The past four or five days have been really bad. I haven't been able to focus on schoolwork (I had to skip a small assignment) and I've been having trouble paying attention in class. Lately it seems like gender, and my sense of discomfort with my male-ness, is all I can think about.
Sometimes having these gender feelings is like living with a dragon. I have to satisfy the dragon's hunger or it will devour me. So I say to it, "Look gender-dragon, I bought you some frilly pink panties. Now will you leave me alone?" And if it's content with that I can breathe easily for a few days. But soon enough it gets hungry again, and each time it wants more.
The first thing I did when I figured out I was trans was to shave off the scraggily beard I'd been sporting for two years. That in itself brought me a huge sense of relief. Then it was makeup, then clothes, then breastforms, nail polish, shaving my legs.... And it makes me wonder, when will it finally be enough? When I'm out to everyone and can crossdress most of the time I want to? Or will I have to go full-time and change my name? What if it takes electrolysis, HRT and surgery?? Needless to say, I don't want to mess around with those last three if it's at all possible.
(artwork by John Bauer)
Earlier this month I read the book She's not the Man I Married by Helen Boyd, which, as you can probably tell, is about how her husband's trans-ness has affected their lives. (And come to think of it, that book also uses a dragon as a metaphor for gender, though in a different context). I quite liked it, but I have to admit, at least part of the reason I enjoyed it so much was simply that it allowed me to live vicariously through Helen's husband, Betty, who has been much more able than I to explore and express her own femininity. That's probably not the healthiest way to read a book.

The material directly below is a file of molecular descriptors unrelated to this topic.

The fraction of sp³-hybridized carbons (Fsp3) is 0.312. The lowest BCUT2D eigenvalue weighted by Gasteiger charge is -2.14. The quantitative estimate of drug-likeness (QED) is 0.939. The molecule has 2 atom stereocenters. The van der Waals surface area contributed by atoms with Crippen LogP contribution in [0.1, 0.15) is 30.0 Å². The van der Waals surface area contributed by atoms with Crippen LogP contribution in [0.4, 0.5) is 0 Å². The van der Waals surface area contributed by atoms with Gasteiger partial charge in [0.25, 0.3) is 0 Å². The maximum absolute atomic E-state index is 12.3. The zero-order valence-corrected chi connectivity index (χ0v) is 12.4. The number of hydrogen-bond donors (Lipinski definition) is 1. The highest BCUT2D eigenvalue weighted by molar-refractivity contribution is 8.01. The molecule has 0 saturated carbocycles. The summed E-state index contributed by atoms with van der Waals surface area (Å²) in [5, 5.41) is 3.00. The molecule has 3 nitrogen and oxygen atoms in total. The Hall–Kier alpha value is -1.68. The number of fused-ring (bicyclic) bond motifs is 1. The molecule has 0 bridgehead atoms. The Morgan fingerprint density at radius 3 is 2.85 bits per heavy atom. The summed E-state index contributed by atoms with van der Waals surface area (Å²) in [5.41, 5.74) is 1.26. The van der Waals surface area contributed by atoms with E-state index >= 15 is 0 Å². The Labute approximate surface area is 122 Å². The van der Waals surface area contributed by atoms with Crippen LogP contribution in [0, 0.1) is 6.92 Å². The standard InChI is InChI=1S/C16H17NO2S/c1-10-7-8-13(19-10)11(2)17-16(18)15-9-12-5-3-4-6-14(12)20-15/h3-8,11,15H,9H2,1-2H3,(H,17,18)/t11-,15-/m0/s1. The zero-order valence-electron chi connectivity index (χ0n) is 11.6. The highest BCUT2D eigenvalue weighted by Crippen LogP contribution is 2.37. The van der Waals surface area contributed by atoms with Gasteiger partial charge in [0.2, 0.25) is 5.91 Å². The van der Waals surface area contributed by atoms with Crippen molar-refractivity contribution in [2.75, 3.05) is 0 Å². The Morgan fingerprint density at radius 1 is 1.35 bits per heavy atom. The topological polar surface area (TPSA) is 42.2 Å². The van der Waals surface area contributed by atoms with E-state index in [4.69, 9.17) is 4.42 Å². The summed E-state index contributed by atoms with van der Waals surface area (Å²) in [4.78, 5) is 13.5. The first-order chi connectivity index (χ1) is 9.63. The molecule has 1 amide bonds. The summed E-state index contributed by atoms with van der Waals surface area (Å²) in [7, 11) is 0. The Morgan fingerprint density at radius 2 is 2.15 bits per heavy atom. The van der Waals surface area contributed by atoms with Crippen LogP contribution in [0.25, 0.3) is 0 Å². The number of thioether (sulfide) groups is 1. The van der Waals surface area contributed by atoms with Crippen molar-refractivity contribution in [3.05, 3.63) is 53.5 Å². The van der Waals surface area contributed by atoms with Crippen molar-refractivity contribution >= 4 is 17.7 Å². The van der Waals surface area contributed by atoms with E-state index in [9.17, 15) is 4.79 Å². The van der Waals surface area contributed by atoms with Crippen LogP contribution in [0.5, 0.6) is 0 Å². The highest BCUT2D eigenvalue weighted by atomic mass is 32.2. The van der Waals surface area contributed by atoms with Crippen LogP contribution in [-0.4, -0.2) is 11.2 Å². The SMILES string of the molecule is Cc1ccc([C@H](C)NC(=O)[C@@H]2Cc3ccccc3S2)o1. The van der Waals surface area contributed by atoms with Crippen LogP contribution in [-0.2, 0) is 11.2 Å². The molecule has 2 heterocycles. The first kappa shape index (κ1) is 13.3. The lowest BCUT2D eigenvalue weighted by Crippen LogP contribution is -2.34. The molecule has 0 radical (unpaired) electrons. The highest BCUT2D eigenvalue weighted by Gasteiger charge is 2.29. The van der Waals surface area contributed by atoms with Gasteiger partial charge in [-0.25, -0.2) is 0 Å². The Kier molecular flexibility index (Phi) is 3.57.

The other reason I liked it was that Helen writes from a very feminist perspective. Before I knew I was trans, I thought I was such a good little feminist because I had no interest in fulfilling a traditional male gender role. I thought to myself, "If I, as a man, would rather stay at home and cook and clean and raise the kids, then I should marry a career-woman." And that was that. But when I learned I was transgender, I started to wonder: what if the reason I want to cook and clean and raise the kids is not that I'm an open-minded man, but simply that I'm a woman?? I was appalled. Had I suddenly gone from defying traditional gender roles to reinforcing them? After that there existed some tension in my mind between feminism and trans-ness. The trans-inclusive feminism in Helen's book helped me to see that being trans doesn't make you a misogynist, and being a feminist doesn't make you a transphobe.